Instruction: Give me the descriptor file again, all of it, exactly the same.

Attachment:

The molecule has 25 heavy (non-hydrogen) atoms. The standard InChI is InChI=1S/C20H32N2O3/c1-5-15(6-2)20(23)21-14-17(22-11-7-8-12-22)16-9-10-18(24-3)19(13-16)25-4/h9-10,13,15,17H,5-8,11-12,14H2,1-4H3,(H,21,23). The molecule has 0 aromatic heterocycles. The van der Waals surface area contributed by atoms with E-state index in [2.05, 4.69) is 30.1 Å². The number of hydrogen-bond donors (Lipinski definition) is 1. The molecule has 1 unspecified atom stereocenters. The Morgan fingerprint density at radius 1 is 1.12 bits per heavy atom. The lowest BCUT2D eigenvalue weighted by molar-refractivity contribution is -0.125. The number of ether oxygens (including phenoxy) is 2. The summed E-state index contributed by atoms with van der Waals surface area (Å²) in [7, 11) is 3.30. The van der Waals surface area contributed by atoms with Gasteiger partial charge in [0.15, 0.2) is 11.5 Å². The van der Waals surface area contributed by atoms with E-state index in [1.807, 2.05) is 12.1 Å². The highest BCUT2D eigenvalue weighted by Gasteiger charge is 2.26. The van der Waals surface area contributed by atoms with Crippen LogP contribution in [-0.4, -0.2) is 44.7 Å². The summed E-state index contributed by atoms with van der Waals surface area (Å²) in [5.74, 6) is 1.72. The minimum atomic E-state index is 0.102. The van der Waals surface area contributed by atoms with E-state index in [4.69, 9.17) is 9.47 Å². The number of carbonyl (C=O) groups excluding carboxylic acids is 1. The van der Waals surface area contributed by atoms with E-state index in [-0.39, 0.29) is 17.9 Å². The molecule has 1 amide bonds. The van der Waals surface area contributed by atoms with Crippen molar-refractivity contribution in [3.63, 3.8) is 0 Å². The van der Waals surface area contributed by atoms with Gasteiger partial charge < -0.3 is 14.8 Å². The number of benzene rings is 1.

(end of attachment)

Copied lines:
The molecule has 25 heavy (non-hydrogen) atoms. The standard InChI is InChI=1S/C20H32N2O3/c1-5-15(6-2)20(23)21-14-17(22-11-7-8-12-22)16-9-10-18(24-3)19(13-16)25-4/h9-10,13,15,17H,5-8,11-12,14H2,1-4H3,(H,21,23). The molecule has 0 aromatic heterocycles. The van der Waals surface area contributed by atoms with E-state index in [2.05, 4.69) is 30.1 Å². The number of hydrogen-bond donors (Lipinski definition) is 1. The molecule has 1 unspecified atom stereocenters. The Morgan fingerprint density at radius 1 is 1.12 bits per heavy atom. The lowest BCUT2D eigenvalue weighted by molar-refractivity contribution is -0.125. The number of ether oxygens (including phenoxy) is 2. The summed E-state index contributed by atoms with van der Waals surface area (Å²) in [7, 11) is 3.30. The van der Waals surface area contributed by atoms with Gasteiger partial charge in [0.15, 0.2) is 11.5 Å². The van der Waals surface area contributed by atoms with E-state index in [1.807, 2.05) is 12.1 Å². The highest BCUT2D eigenvalue weighted by Gasteiger charge is 2.26. The van der Waals surface area contributed by atoms with Crippen LogP contribution in [-0.4, -0.2) is 44.7 Å². The summed E-state index contributed by atoms with van der Waals surface area (Å²) in [5.74, 6) is 1.72. The minimum atomic E-state index is 0.102. The van der Waals surface area contributed by atoms with E-state index in [4.69, 9.17) is 9.47 Å². The number of carbonyl (C=O) groups excluding carboxylic acids is 1. The van der Waals surface area contributed by atoms with E-state index in [-0.39, 0.29) is 17.9 Å². The molecule has 1 amide bonds. The van der Waals surface area contributed by atoms with Crippen molar-refractivity contribution in [3.63, 3.8) is 0 Å². The van der Waals surface area contributed by atoms with Gasteiger partial charge < -0.3 is 14.8 Å². The number of benzene rings is 1.